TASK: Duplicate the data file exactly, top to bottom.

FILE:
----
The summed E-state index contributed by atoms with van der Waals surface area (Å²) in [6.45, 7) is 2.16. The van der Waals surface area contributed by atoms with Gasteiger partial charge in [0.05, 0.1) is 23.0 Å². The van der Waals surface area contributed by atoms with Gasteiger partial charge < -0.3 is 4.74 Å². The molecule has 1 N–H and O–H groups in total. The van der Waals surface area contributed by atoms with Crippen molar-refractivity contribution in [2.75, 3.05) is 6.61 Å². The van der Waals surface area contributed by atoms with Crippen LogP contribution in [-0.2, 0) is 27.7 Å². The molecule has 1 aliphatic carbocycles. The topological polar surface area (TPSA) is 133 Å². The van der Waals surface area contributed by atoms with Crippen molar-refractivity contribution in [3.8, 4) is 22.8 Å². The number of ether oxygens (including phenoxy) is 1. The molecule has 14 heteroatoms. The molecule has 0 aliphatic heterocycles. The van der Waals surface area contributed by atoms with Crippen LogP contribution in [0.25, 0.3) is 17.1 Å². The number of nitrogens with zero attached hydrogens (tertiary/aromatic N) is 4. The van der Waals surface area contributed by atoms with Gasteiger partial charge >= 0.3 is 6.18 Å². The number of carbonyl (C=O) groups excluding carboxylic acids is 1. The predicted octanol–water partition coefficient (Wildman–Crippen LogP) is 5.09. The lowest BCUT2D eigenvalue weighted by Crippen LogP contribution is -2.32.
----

The summed E-state index contributed by atoms with van der Waals surface area (Å²) in [6.45, 7) is 2.16. The van der Waals surface area contributed by atoms with Gasteiger partial charge in [0.05, 0.1) is 23.0 Å². The van der Waals surface area contributed by atoms with Gasteiger partial charge < -0.3 is 4.74 Å². The molecule has 1 N–H and O–H groups in total. The van der Waals surface area contributed by atoms with Crippen molar-refractivity contribution in [2.75, 3.05) is 6.61 Å². The van der Waals surface area contributed by atoms with Crippen LogP contribution in [-0.2, 0) is 27.7 Å². The molecule has 1 aliphatic carbocycles. The topological polar surface area (TPSA) is 133 Å². The van der Waals surface area contributed by atoms with Crippen molar-refractivity contribution in [3.8, 4) is 22.8 Å². The number of ether oxygens (including phenoxy) is 1. The molecule has 14 heteroatoms. The molecule has 0 aliphatic heterocycles. The van der Waals surface area contributed by atoms with Crippen LogP contribution in [0.25, 0.3) is 17.1 Å². The number of nitrogens with zero attached hydrogens (tertiary/aromatic N) is 4. The van der Waals surface area contributed by atoms with Gasteiger partial charge >= 0.3 is 6.18 Å². The number of carbonyl (C=O) groups excluding carboxylic acids is 1. The predicted octanol–water partition coefficient (Wildman–Crippen LogP) is 5.09. The lowest BCUT2D eigenvalue weighted by Crippen LogP contribution is -2.32.